As summer begins to give way to fall over much of the nation, the warm summer air is beginning to cool.
Leaves are starting to change, and it’s rapidly becoming time to think about moving horses off pasture and into the barn for the winter.
For some horses, changes in husbandry and housing can have a significant impact on their health and wellbeing. The stabling can result in decreased activity, leading to stiffness and reduced joint mobility in older horses. A horse’s respiratory health can also be impacted.
Anytime horses are brought together in close proximity in a venue with suboptimal ventilation, such as a barn, there is an increased risk of the horses developing upper respiratory tract infections.
The stress of transport and changing social dynamics can predispose horses to these infections. Typically, they are mild and self-limiting, similar to a human cold. However, if signs persist for more than a few days or a horse develops a fever, a veterinarian should be consulted.
Heaves is an inflammatory airway condition seen in middle-aged and older horses. Affected horses may have fewer clinical signs when they are housed in an open environment such as a pasture.
However, when these horses are brought into b
arns, they often develop a chronic cough, nasal discharge (snotty nose), exercise intolerance/poor performance, and respiratory difficulty.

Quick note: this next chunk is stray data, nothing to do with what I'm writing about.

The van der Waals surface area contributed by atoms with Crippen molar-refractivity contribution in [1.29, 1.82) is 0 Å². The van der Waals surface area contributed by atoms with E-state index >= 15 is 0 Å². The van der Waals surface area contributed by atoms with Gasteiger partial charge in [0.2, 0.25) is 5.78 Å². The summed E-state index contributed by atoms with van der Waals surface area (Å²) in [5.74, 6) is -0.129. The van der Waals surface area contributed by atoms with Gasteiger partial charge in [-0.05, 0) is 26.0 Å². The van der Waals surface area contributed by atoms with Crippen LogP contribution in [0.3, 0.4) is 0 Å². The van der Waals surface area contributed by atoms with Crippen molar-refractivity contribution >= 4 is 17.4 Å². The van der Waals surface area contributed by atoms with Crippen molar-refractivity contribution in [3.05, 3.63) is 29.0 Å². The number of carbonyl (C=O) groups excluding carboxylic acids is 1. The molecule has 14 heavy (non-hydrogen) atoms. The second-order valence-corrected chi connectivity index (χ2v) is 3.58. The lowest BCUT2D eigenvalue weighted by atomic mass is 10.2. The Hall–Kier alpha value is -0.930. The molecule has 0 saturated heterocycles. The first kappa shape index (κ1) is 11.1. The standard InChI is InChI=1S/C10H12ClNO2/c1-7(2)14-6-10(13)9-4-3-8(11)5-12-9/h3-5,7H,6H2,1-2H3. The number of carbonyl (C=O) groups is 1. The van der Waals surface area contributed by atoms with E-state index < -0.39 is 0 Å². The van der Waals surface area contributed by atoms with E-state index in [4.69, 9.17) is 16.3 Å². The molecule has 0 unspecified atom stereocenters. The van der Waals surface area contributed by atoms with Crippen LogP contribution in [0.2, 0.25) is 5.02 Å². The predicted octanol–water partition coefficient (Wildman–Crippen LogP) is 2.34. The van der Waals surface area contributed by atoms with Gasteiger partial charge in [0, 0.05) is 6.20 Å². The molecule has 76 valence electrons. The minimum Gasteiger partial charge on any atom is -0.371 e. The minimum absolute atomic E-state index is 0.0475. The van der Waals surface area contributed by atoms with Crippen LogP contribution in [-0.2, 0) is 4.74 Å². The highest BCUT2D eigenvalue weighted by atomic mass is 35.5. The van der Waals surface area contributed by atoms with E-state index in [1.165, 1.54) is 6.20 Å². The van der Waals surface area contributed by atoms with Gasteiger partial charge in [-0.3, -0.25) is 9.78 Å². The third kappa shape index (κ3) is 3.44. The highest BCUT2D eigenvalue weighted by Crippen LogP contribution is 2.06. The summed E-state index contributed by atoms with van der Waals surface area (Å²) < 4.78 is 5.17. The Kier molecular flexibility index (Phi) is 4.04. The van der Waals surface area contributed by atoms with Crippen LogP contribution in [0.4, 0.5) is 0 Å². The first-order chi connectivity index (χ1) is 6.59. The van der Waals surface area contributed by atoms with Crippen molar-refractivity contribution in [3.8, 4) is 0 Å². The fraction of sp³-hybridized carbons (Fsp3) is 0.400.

The reduced ventilation, dust, mold, and other allergens associated with stabling causes affected horses to experience a flair of clinical signs. Chronically affected horses typically have a classic “heave line” extending from the point of the hip to the sternum which is caused by the horse overusing its abdominal muscles in an attempt to breath.
Improving ventilation in the barn, avoiding the use of hay lofts above stalls, minimizing sweeping or the use of leaf blowers, and feeding a total pelleted diet instead of hay can help in the management of horses affected by heaves.
Veterinary care is also often required to help control symptoms, with injectable steroids and bronchodilators serving as the mainstays of treatment.
As you prepare your horses and barn for the season change, there is one additional step you can take. Tomlyn’s EPIC Daily for Horses contains ingredients such as probiotics and rice bran, a source of Omega 3 & 6 fatty acids, that can help support horses through the transition from pasture to barn.
In the meantime, get out and enjoy your late summer rides and all that the season has to offer.
Post written by Jennifer Kasten, DVM – Technical Services Veterinarian, Tomlyn USA